Arne Nordheim was Norway’s most significant and respected composer until his death in 2010, and one of the few figures in contemporary western music who proved himself able to move beyond traditional harmonic relationships while maintaining a distinct ability to communicate widely through his striking, physical music.
The Bergen Philharmonic has been far from immune to that music’s power, championing it throughout the composer’s lifetime and premiering his first orchestral work, Canzona, as well as his last, Fonos. It has given multiple performances of Nordheim’s orchestral works and has recorded Tenebrae (Cello Concerto), Aurora and Wirklicher Wald. In 1992, Nordheim was the subject of a special focus at the Bergen International Festival, where the orchestra premiered Magic Island – a revised version of Be Not Afeard (the starting point for The Tempest).
Nordheim’s music for The Tempest is the conjuring of a musical realm as elusive as Shakespeare’s stage equivalent – one in which time as we know it, along with so many other anchors (including text) barely exists. It is a world of ‘transfigured, consonant lyricism’ to quote on critic, in which we clearly hear Nordheim’s central creative urge to reconcile simple, lucid material with his own protracted schemes and techniques. For conductor Edward Gardner, the process draws us into a ‘beautiful, seductive world’ and music possessed of ‘a glow that can only be Nordheim’s.’ Norwegian soprano Beate Mordal and English baritone Jeremy Carpenter contribute as soloists to this contemporary masterpiece.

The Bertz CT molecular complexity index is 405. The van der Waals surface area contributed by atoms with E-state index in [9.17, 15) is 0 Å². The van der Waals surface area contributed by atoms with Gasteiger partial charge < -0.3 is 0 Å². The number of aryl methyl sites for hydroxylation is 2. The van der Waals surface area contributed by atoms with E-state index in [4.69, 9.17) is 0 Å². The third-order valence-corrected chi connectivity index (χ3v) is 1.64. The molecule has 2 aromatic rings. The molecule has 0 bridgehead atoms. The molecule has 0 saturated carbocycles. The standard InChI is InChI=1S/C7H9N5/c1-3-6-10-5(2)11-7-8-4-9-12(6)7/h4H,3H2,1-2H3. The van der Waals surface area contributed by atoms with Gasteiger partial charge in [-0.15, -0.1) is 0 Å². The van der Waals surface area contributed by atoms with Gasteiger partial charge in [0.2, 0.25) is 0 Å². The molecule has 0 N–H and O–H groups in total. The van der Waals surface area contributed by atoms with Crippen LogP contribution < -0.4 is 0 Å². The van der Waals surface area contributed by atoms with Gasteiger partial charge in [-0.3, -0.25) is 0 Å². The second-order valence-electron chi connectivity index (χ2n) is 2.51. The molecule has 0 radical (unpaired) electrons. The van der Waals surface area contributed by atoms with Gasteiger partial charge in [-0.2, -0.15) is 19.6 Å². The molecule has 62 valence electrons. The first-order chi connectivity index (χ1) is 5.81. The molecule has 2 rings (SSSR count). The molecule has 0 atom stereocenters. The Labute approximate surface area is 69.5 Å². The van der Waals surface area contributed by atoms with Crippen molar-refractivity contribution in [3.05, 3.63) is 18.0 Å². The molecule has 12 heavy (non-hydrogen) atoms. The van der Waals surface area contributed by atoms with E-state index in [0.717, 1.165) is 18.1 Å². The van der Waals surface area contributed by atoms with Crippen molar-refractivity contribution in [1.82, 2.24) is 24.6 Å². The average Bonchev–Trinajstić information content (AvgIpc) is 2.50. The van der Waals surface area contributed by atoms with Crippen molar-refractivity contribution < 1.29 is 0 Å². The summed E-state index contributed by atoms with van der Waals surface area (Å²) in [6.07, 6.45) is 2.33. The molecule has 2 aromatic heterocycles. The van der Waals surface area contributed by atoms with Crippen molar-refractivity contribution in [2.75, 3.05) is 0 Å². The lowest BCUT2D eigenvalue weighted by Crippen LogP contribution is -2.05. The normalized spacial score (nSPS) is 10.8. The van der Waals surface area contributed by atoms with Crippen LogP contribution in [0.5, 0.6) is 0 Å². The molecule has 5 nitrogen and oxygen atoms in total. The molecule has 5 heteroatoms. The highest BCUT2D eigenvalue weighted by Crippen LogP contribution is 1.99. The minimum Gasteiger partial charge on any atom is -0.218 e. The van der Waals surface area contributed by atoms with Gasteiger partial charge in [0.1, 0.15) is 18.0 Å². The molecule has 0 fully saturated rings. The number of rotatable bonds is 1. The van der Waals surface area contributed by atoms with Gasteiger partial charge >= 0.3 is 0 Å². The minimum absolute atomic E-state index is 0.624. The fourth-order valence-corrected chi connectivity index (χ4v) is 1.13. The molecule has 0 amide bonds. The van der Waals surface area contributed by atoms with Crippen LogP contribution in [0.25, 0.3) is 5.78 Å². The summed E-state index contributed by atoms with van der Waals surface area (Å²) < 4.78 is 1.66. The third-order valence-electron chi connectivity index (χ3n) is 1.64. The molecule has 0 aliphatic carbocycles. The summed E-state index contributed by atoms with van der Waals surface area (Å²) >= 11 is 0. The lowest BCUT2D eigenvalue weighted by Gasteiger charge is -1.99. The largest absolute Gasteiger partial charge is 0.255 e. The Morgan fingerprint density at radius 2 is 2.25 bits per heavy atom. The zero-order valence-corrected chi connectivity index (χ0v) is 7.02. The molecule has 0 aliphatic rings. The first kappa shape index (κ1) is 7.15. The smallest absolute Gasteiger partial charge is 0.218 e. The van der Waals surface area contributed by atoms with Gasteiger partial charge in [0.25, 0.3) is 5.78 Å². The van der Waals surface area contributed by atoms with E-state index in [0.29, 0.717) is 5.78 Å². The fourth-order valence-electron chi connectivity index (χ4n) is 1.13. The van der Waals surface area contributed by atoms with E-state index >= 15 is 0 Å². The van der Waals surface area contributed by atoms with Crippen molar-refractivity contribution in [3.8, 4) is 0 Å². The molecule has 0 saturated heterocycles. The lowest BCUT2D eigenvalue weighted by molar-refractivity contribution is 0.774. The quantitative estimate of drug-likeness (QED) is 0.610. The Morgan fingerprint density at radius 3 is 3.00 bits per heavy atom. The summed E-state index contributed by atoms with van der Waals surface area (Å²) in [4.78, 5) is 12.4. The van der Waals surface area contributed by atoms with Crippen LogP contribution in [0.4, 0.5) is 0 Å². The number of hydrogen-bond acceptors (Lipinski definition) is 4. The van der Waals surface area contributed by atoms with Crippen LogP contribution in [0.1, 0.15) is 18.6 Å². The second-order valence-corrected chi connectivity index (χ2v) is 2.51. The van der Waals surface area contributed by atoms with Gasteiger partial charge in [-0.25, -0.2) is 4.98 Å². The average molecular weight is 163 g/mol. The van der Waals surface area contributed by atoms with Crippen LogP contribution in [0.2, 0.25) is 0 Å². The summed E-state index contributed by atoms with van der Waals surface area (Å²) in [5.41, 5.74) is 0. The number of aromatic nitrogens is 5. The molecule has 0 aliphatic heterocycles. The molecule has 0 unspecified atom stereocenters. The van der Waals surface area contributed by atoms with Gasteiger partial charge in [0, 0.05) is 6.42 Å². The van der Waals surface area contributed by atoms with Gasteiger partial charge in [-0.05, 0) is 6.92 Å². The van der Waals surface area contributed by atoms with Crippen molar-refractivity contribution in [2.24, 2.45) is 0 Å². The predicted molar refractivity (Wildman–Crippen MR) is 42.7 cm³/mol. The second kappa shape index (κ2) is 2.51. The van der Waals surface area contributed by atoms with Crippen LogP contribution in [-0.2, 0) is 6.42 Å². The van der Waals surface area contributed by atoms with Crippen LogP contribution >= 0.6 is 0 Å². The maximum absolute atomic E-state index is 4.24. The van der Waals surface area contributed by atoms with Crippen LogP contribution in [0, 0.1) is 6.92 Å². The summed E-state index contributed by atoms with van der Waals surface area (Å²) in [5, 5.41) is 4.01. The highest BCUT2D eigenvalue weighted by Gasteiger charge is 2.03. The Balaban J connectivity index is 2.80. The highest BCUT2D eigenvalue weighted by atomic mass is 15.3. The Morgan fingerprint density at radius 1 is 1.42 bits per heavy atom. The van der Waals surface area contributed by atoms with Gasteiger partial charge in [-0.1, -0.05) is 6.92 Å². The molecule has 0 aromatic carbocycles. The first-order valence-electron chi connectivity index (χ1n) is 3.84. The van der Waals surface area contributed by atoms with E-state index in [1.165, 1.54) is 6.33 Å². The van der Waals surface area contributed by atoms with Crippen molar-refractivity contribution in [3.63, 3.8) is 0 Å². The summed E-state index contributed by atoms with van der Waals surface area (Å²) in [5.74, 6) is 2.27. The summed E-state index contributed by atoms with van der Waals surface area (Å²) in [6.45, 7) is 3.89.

The Bergen Philharmonic
Edward Gardner – Conductor
Beate Mordal – Soprano
Jeremy Carpenter – Baritone
TracklistPlease note that the below previews are loaded as 44.1 kHz / 16 bit.
Total time: 00:49:36
|Original Recording Format
|March 24, 2023
Wow! What a full-throated, full-orchestra roller coaster of a ride through Arne Norheim’s The Tempest! Norheim’s music is darkly, magically, compelling—almost physical in impact. He synthesizes the ethereal mystic magic of this alternative realm with the dark power of natural forces, while utilizing the full range of orchestral instruments, along with strikingly persuasive use of a broad range of percussion. Norwegian soprano Beate Mordal and English baritone Jeremy Carpenter contribute great strength and aural complexity to the sonic landscape Norheim presents, not so much in text but in vocalizations that further extend this darkly magical world…
Highly recommended for music, performance and recording excellence!
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